Jennifer Rubin: Americans Less Tolerate in Age of Trump

Jennifer Rubin: Americans Less Tolerate in Age of Trump

On the heels of a new PRRI survey examiningAmerican attitudes on religiously based service refusals, Washington Post columnist Jennifer Rubin argues that this could be inspired by the Donald Trump era. Rubin notes that the uptick in people willing to refuse service is primarily among Republicans, who have more than doubled their support for this policy in the last five years (from 21% to 47%). Rubin also points out that this trend holds among Democrats as well (from 11% to 18%). Making the connection to the current political moment, she writes: “Role models matter. Political speech matters. Most of all, elections matter, and unless this trend meets with your approval, it’s incumbent on all Americans of good will to throw Trump, his enablers and his ‘blood and soil’” nationalist ideology out.”

Electoral Time Machine Assisting Republicans

“While Democrats have the long-term demographic winds at their back, Republicans have a time machine: a consistent skew in ethnic and religious voter-turnout patterns that, in national elections, has the effect of turning back the demographic clock eight or more years,” writes PRRI CEO Robert P. Jones. Jones points out that while Democrats have demographic change on the political horizon, the electorate does not necessarily track with broader society, and Republicans are able to parlay that into electoral success. Groups that overwhelmingly support white evangelical Protestants in particular benefit from this dynamic and are overrepresented at the polls. Referring to PRRI polling on the topic, Jones says while white evangelical Protestants comprised 17% of the public in 2016, their share of the electorate was more than 25%. This is explained by a number of factors, including the fact that voting is correlated with things like church attendance and high educational levels—something that white evangelical Protestants strongly emphasize. “Demographic trends may be a bright light on the Democratic Party’s horizon. But unless turnout patterns shift dramatically, next year’s electorate will look more like the America of 2012, not 2020,” he concludes.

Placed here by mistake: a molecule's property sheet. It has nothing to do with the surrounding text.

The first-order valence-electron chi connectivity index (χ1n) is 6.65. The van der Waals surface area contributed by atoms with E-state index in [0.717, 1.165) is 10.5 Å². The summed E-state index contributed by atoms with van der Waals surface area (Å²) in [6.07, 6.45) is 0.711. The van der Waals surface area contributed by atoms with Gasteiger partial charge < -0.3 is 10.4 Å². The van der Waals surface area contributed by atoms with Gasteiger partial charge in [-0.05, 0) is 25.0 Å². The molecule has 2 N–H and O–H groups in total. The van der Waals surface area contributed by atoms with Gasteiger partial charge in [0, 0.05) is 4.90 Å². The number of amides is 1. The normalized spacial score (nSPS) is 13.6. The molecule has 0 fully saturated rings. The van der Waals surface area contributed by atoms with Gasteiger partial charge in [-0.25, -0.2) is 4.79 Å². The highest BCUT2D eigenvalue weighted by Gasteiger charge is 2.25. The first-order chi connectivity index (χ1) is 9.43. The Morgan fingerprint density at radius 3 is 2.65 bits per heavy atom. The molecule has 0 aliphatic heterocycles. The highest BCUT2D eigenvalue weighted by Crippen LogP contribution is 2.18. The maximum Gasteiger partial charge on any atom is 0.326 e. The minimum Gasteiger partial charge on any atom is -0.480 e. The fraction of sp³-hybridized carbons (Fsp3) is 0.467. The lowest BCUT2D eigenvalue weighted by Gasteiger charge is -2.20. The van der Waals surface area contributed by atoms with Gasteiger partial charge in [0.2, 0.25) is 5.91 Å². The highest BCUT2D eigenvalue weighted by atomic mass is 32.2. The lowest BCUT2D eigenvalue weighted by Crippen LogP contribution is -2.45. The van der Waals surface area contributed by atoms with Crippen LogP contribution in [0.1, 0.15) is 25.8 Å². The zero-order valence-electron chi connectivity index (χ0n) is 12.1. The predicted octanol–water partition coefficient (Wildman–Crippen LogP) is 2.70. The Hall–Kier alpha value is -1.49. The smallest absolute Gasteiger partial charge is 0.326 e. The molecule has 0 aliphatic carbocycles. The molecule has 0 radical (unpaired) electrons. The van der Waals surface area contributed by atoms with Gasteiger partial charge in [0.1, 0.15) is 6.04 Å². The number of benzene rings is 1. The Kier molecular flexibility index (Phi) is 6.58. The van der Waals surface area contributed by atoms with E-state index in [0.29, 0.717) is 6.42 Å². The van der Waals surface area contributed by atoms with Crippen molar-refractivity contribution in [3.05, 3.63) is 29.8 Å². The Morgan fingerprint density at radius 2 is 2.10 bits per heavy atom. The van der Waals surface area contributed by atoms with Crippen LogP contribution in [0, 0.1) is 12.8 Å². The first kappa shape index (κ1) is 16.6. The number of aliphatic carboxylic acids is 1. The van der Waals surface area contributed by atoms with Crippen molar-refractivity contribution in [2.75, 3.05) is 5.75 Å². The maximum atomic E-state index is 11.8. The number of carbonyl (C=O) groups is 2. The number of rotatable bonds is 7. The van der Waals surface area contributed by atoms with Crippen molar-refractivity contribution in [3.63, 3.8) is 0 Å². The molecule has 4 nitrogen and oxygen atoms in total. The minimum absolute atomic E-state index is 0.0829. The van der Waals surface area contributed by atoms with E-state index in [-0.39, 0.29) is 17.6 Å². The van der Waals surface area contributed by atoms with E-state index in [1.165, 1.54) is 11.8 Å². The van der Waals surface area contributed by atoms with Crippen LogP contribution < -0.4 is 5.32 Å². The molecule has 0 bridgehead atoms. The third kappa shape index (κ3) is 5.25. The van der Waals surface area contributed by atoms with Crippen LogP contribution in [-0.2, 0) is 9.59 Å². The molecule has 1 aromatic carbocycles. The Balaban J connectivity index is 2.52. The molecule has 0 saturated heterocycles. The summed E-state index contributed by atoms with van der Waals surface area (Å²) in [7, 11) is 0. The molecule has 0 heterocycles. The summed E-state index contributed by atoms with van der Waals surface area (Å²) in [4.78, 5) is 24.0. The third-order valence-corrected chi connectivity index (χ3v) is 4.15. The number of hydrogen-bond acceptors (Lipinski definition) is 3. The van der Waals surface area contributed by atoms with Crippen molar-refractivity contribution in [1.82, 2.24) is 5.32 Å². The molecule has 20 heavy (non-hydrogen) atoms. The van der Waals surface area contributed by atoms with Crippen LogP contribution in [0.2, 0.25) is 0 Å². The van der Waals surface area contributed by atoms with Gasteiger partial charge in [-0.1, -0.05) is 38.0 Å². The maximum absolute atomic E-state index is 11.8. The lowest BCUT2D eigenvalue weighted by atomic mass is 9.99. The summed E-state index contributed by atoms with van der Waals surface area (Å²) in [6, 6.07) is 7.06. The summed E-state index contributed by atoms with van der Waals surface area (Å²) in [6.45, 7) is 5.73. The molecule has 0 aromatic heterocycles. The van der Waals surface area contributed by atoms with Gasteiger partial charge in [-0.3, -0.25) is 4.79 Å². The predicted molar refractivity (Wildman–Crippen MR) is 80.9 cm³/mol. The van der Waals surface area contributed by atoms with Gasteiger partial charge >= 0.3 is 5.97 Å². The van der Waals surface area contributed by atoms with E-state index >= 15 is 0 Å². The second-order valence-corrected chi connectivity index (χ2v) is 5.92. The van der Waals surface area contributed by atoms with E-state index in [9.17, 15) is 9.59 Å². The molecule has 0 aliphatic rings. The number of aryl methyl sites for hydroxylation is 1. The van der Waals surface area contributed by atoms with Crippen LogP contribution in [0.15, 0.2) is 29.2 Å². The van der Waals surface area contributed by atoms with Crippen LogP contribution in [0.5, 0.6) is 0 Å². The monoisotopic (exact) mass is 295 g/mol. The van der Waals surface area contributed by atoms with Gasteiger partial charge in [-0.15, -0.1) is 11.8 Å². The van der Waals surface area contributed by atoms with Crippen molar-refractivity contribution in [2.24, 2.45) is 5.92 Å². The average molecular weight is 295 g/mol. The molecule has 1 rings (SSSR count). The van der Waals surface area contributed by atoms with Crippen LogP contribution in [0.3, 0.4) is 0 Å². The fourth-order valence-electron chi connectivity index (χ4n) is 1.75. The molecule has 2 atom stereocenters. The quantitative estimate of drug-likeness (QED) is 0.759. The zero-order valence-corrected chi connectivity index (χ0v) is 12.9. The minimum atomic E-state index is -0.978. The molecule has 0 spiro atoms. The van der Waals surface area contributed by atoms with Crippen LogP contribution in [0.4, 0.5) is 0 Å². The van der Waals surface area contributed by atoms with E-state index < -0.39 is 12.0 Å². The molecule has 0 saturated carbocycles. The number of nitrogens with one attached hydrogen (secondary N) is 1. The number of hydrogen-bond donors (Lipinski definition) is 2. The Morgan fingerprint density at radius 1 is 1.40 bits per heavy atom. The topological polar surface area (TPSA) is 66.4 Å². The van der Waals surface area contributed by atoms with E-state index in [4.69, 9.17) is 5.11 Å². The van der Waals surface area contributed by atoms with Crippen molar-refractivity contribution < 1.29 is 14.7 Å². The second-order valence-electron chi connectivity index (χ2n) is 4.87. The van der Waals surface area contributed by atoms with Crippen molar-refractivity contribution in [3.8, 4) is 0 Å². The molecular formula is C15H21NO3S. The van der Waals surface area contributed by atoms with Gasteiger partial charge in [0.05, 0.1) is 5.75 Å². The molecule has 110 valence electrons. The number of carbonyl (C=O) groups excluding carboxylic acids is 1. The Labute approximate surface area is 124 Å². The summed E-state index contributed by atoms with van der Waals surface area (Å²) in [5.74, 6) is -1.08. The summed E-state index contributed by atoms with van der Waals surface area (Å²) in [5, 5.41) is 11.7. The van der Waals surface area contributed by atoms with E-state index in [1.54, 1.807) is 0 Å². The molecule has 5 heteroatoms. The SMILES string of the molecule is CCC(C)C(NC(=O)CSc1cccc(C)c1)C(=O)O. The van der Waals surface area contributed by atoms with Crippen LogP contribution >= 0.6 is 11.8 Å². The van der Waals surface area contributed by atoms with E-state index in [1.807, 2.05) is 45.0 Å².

Emergency Aid for Migrants Divides Democrats

House leadership is currently pushing for a $4.5 billion humanitarian aid package towards the nation’s southwestern border, but some Democrats are pushing back on the measure. These Democrats fear that the aid could be used for deportation raids that the president has promised would take place in a couple of weeks. The deal would also include new restrictions on the president’s immigration policy, but Republicans are threatening to veto. The bill’s fate remains uncertain for the moment. This comes after a report documenting unsanitary conditions at a Border Patrol station in Clint, Texas. According to a 2018 PRRI survey, Americans are divided over who they trust to handle the issue of immigration. Thirty-eight percent of the public say they most trust the Democrats in Congress to deal with immigration issues, while a nearly equal number say they trust the Republicans in Congress (14%) or the Trump administration (21%).

Less Than Half US children Under 15 are White

For the first time in U.S. history, non-Hispanic white residents now make up less than half of the country’s under 15 population, according to the Census Bureau. This data also shows that non-Hispanic whites comprise only 60% of the general population currently. The under 15 generation, referred to as Generation Z, is unsurprisingly the most racially diverse generation, with only 51% of its population being white compared to millennials (55%) and Gen Xers (60%). This trend will likely persist, particularly as older and whiter generations continue to age. PRRI’s 2018 American Values Survey shows while about eight in ten Hispanic (80%) and Black (79%) Americans say that the impact of the U.S. becoming a majority-nonwhite country will be mostly positive, significantly fewer (55%) white Americans hold this view. Among white Americans, those with a four-year college degree are more likely than those without a degree to view this demographic change positively (67% vs. 48%). Views of the coming demographic realignment differ sharply among partisans. Eight in ten (80%) Democrats and two-thirds (67%) of independents, compared to only 36% of Republicans, say that the growth of the nonwhite population will be a positive change.